Please use this identifier to cite or link to this item:
Full metadata record
DC FieldValueLanguage
dc.contributor.authorWard, DP-
dc.contributor.authorHewitson, P-
dc.contributor.authorCárdenas-Fernández, M-
dc.contributor.authorHamley-Bennett, C-
dc.contributor.authorDíaz-Rodríguez, A-
dc.contributor.authorDouillet, N-
dc.contributor.authorAdams, JP-
dc.contributor.authorLeak, DJ-
dc.contributor.authorIgnatova, S-
dc.contributor.authorLye, GJ-
dc.identifier.citationJournal of Chromatography A, 1497: pp. 56–63, (2017)en_US
dc.description.abstractThe isolation of component sugars from biomass represents an important step in the bioprocessing of sustainable feedstocks such as sugar beet pulp. Centrifugal partition chromatography (CPC) is used here, as an alternative to multiple resin chromatography steps, to fractionate component monosaccharides from crude hydrolysed sugar beet pulp pectin. CPC separation of samples, prepared in the stationary phase, was carried out using an ethanol: ammonium sulphate (300 g L−1) phase system (0.8:1.8 v:v) in ascending mode. This enabled removal of crude feedstream impurities and separation of monosaccharides into three fractions (l-rhamnose, l-arabinose and d-galactose, and d-galacturonic acid) in a single step. Throughput was improved three-fold by increasing sample injection volume, from 4 to 16% of column volume, with similar separation performance maintained in all cases. Extrusion of the final galacturonic acid fraction increased the eluted solute concentration, reduced the total separation time by 24% and removed the need for further column regeneration. Reproducibility of the separation after extrusion was validated by using multiple stacked injections. Scale-up was performed linearly from a semi-preparative 250 mL column to a preparative 950 mL column with a scale-up ratio of 3.8 applied to mobile phase flow rate and sample injection volume. Throughputs of 9.4 g L−1 h−1 of total dissolved solids were achieved at the preparative scale with a throughput of 1.9 g L−1 h−1 of component monosaccharides. These results demonstrate the potential of CPC for both impurity removal and target fractionation within biorefinery separations.en_US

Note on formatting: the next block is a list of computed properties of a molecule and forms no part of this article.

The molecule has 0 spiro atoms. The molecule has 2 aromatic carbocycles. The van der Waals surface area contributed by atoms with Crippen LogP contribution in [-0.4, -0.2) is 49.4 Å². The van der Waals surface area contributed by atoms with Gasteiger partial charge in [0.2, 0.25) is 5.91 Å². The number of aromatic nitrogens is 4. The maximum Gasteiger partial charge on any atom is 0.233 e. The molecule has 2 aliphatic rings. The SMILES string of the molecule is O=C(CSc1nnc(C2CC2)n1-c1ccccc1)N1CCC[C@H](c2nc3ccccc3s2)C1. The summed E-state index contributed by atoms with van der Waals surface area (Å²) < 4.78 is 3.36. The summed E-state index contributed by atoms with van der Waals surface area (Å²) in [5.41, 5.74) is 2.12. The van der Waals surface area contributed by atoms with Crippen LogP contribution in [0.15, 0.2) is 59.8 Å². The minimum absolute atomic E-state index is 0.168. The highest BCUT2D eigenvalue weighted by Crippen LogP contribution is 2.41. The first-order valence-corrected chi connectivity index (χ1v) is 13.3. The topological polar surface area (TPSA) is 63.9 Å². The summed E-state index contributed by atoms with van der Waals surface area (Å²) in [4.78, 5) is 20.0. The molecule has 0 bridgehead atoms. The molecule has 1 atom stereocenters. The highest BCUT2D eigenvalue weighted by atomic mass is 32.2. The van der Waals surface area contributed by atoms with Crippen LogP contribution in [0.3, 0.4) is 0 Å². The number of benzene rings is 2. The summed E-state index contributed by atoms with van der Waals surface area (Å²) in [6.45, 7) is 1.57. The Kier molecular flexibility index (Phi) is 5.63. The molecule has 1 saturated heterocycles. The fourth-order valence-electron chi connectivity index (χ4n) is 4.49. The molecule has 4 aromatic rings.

dc.description.sponsorshipThe authors would like to thank the UK Engineering and Physical Sciences Research Council (EPSRC) for financial support of this work (EP/K014897/1) as part of their Sustainable Chemical Feedstocks programme. Input and advice from the project Industrial Advisory Board is also acknowledged. DPW would also like to thank the EPSRC for the award of a Ph.D. studentship.en_US
dc.subjectSugar beet pulpen_US
dc.subjectCentrifugal partition chromatographyen_US
dc.titleCentrifugal partition chromatography in a biorefinery context: Optimisation and scale-up of monosaccharide fractionation from hydrolysed sugar beet pulpen_US
dc.relation.isPartOfJournal of Chromatography A-
Appears in Collections:Dept of Mechanical and Aerospace Engineering Research Papers

Files in This Item:
File Description SizeFormat 
FullText.pdf422.85 kBAdobe PDFView/Open

Items in BURA are protected by copyright, with all rights reserved, unless otherwise indicated.